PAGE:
Now exclusive photos you’ll see on just one station–inside the Weymouth doggie daycare where a dog died this summer. Hank’s discovered town officials knew there were problems at the daycare before the dog died, but let it stay open. And she’s got info you need to know to keep your dog safe.

Guy Reynolds loved his English bulldog Cooper. And he still can’t believe the fun-loving pooch is gone.

Guy Reynolds, Cooper’s Owner: “The most disturbing part is to go home and put his pillow away, and put his dish away..and he’s not around.”

Guy dropped Cooper off at this daycare. A few hours later he got a call saying his dog was dead.

Guy Reynolds, Cooper’s Owner: “I just couldn’t understand, I’m like, how did this happen?

How? We exclusively obtained these reports from Weymouth police after Cooper’s death. And look: they say a day care employee noticed Cooper “panting a lot” and “not breathing” ! After the staff realized the dog had died, they told police they just moved Cooper’s “lifeless” body out of the way and called Guy.

Guy Reynolds, Cooper’s Owner: “I said..did you call animal control? Did you call a vet, anybody? He said no.”

Guy took Cooper’s body right to a vet. He says that vet told him Cooper died from heat exhaustion.

Guy Reynolds, Cooper’s Owner: “I left my dog in the care of someone who didn’t care for my dog.”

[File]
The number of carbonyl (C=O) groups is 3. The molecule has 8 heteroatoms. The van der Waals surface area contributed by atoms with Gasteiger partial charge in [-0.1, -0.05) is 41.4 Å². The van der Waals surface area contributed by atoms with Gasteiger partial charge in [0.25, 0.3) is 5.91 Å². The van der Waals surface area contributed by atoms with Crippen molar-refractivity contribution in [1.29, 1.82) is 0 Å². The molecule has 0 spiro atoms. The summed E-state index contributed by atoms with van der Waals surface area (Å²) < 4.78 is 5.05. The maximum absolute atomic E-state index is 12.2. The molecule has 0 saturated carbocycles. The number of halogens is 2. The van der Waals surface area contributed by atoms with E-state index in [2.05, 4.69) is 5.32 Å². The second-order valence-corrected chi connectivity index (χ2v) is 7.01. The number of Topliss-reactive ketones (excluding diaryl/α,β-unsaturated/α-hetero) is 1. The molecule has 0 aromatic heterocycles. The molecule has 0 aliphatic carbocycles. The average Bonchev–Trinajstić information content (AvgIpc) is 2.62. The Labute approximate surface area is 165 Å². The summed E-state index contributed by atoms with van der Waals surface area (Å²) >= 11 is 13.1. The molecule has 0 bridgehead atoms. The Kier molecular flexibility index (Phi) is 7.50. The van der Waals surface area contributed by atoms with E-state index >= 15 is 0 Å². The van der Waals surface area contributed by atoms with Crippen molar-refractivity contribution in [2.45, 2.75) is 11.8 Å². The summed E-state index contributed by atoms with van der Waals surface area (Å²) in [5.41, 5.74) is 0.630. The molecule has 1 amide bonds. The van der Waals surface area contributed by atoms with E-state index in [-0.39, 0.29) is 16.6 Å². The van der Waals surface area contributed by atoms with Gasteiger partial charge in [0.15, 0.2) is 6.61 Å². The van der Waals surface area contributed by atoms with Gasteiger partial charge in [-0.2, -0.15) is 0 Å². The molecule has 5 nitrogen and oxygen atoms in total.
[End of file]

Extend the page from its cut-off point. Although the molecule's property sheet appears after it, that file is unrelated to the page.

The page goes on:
And we found that wasn’t the first problem at this day care. Weymouth board of health officials took these pictures a month before Cooper’s death—while responding to a complaint about unsanitary conditions.

The town animal control officer found: “feces and urine on the floor” “Two employees watching” “about 34 dogs running free” in a “25 x 25” room with cement floors and walls – and “no water in the room”. They let the daycare stay open – and ordered that the bad conditions be corrected.

So what happened to Cooper? We tried to contact the daycare’s owner—even left a message in person—but he never replied.

After Cooper died, Weymouth officials showed up again—this time they suspended the daycare’s license—and ordered a whole list of changes.

These photos show what it looked like before…Now it looks completely different.

Could your dog be at risk at daycare? We found in Massachusetts—there are no minimum standards for these places—each city and town can create its own rules – or have no rules at all – for staff training, insurance and emergency care.

Before you leave your pet in a daycare…

*Insist on seeing where your dog will be kept

*Check there’s enough water and shade

*Make sure there’s enough staff

*Confirm workers know pet first aid and emergency procedures

*And ask if the daycare has insurance in case something happens to your pet

Guy Reynolds is taking legal action against this doggie daycare.

And he hopes the law will change–so these places are held to safer standards.

Guy Reynolds, Cooper’s Owner: “The difficult piece is no matter what happens now—I can’t get my dog back. What matters to me is this doesn’t happen to someone else’s dog.”

This month a new state law takes effect – requiring local animal control officers inspect doggie daycares once a year. When you check a facility—make sure it’s been inspected—and ask to see the report.

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